2. An issuing agency's ability to identify environmentally sensitive habitat areas is not curtailed by section 30502.

 According to the Doudas, the Legislature limited the Commission's power to designate environmentally sensitive habitat areas through section 30502.   That statute gave the Commission only until September 1, 1977, to designate sensitive coastal resource areas. (§ 30502.)   The Doudas claim the environmentally sensitive habitat areas fall within the definition of sensitive coastal resource areas and are subject to the same restrictions on implementation.

Our view of the statutes is otherwise.

The Coastal Act identifies sensitive coastal resource areas as “those identifiable and geographically bounded land and water areas within the coastal zone of vital interest and sensitivity” and include “(a) Special marine and land habitat areas, wetlands, lagoons, and estuaries as mapped and designated in Part 4 of the coastal plan. [¶] (b) Areas possessing significant recreational value. [¶] (c) Highly scenic areas. [¶] (d) Archaeological sites referenced in the California Coastline and Recreation Plan or as designated by the State Historic Preservation Officer. [¶] (e) Special communities or neighborhoods which are significant visitor destination areas. [¶] (f) Areas that provide existing coastal housing or recreational opportunities for low- and moderate-income persons. [¶] (g) Areas where divisions of land could substantially impair or restrict coastal access.” (§ 30116.)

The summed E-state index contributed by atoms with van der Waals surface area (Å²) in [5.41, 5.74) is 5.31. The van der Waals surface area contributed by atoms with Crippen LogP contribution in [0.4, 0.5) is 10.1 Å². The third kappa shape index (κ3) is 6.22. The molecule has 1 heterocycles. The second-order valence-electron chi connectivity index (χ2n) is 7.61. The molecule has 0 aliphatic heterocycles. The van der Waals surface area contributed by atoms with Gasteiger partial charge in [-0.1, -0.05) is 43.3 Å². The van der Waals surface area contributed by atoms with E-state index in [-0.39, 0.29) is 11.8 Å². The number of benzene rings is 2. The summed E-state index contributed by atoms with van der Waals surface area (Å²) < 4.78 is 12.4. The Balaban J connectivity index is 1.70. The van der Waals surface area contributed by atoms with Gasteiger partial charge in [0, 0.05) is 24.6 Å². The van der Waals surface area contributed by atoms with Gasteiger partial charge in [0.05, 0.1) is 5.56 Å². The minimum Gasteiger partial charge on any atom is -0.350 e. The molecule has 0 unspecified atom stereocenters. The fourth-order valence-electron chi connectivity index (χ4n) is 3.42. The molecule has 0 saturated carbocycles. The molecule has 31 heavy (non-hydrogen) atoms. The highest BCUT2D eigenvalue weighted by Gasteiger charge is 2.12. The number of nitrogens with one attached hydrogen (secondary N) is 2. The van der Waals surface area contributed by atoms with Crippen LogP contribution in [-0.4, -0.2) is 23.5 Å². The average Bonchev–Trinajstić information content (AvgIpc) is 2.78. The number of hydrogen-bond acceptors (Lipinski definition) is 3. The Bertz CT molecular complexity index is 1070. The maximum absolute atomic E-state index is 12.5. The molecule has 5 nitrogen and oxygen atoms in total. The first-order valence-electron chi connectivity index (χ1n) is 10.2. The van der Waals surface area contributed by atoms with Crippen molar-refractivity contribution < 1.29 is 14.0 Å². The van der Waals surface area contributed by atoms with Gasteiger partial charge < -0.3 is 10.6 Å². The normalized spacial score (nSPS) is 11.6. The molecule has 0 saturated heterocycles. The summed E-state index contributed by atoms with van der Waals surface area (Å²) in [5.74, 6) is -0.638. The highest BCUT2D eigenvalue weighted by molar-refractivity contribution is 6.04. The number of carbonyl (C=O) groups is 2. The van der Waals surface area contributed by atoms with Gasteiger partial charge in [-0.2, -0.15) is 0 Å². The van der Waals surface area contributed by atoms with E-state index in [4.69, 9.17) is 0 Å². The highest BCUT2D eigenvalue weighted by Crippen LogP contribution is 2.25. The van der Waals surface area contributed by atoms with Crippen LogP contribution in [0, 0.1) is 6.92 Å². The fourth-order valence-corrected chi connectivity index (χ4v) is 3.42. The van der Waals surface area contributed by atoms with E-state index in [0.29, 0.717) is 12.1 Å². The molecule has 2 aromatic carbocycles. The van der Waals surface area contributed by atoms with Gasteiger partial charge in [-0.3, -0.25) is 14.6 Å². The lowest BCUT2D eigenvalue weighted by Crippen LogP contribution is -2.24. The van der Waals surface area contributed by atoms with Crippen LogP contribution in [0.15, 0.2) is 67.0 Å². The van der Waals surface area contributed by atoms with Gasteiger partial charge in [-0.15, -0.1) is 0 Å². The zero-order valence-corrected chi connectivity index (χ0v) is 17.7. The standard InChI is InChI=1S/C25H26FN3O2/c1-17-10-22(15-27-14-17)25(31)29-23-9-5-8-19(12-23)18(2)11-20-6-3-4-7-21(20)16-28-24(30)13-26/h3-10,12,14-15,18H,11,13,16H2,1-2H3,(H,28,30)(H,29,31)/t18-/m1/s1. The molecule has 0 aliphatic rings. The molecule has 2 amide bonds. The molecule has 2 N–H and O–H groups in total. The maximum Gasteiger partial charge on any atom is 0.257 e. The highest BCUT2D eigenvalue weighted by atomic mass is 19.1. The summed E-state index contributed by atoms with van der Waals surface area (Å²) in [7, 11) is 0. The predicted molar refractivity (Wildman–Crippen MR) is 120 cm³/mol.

The phrase “[e]nvironmentally sensitive habitat areas” is not defined in the Coastal Act. But the phrase “[e]nvironmentally sensitive area” is defined in section 30107.5, and that definition has been accepted as the description of environmentally sensitive habitat areas.  (Sierra Club v. County of Napa, supra, 121 Cal.App.4th at p. 1497, 19 Cal.Rptr.3d 1).  Section 30107.5 provides:  “ ‘Environmentally sensitive area’ means any area in which plant or animal life or their habitats are either rare or especially valuable because of their special nature or role in an ecosystem and which could be easily disturbed or degraded by human activities and developments.”